OpenAI has discontinued its AI text-detection tool due to a disappointingly “low rate of accuracy” in discerning text created by ChatGPT from human-written text.
The tool was made public in January but now returns a ‘page not found’ error when you try to access it via this blog.
OpenAI intends to rebuild a better tool in time, stating, “We are working to incorporate feedback and are currently researching more effective provenance techniques for text.”
In addition, OpenAI is researching how to build AI detectors for audio and visual content, such as images generated with DALL-E. AI image detector tools are available already, but they’ve proved easy to trick into labeling content as ‘real’ by manipulating images and adding artifacts such as noise.
This coincides with the voluntary AI framework announced by the White House last week, which OpenAI opted into alongside 6 other leading AI companies. The framework outlines commitments to clamp down on potentially harmful deep fake content, and AI detectors will be a key component in achieving that.
OpenAI introduced the text-detection tool in January 2023 to establish an official method for analyzing AI-generated content.
The same month, OpenAI, Stanford University, and Georgetown University published a paper on AI-generated disinformation, highlighting the need for tools that accurately discern human-written text from AI-generated text.
“Generative language models have improved drastically, and can now produce realistic text outputs that are difficult to distinguish from human-written content…For malicious actors, these language models bring the promise of automating the creation of convincing and misleading text,” the paper argues.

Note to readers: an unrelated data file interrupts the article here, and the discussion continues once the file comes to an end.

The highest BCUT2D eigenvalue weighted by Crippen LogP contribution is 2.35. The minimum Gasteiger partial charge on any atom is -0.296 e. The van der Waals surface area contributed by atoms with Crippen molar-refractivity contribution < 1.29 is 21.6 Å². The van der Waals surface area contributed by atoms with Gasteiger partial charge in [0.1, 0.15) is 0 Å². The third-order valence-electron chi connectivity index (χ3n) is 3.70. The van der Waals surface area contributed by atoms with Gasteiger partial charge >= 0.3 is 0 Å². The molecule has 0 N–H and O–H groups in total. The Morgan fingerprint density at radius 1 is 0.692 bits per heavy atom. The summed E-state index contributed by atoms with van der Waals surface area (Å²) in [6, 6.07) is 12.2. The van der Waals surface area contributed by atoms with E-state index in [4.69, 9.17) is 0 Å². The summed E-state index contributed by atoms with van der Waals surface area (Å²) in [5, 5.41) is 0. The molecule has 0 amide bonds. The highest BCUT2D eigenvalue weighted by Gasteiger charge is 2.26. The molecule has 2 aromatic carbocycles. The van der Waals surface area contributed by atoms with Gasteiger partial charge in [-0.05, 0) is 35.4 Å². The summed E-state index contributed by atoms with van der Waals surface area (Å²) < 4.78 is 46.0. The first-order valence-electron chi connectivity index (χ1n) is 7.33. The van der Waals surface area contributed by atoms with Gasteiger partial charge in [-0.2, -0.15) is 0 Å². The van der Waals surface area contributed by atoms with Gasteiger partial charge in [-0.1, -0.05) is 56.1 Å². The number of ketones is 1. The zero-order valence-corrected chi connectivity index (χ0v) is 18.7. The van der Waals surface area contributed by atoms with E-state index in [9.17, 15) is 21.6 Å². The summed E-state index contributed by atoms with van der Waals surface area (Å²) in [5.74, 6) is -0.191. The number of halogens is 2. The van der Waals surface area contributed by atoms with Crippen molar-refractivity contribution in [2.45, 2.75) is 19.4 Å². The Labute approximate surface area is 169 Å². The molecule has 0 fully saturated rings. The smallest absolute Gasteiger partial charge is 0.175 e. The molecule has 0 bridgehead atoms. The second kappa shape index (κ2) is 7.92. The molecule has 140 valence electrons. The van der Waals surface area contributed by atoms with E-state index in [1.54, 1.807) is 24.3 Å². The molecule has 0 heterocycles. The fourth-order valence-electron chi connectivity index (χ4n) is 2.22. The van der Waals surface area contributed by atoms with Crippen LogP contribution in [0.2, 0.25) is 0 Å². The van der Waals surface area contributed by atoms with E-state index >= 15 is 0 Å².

Potential ‘threats’ range from students misusing AI to assist in cheating on assignments to more extreme scenarios like election interference and beyond.
OpenAI’s tool only correctly classified 26% of AI-generated text as ‘likely AI-written’ and falsely identified human-composed text as AI-written 9% of the time.
It was particularly ineffective at analyzing text passages under 1,000 characters and written in non-English languages.
OpenAI deactivated access to the tool on July 20, with no clear indication of when a newer version will be released.
AI detector tools face ongoing issues
In a recent Stanford study, AI detection tools proved ineffective when applied to texts written by non-English native speakers.
Specifically, AI detection tools incorrectly labeled these texts as ‘AI-written,’ likely due to non-native standard phrasing and syntax. This risks prejudice if deployed into educational settings – texts could be falsely flagged as AI-written despite being authentic.
Ironically, the research team could often trick AI detectors into re-labeling the same texts as ‘human written’ by inputting them into ChatGPT and asking it to rewrite the text with more complex phrasing. Thus, students could turn to AI to avoid AI detection.
As AI-generated content becomes more sophisticated, the accuracy of AI detectors will become increasingly fraught.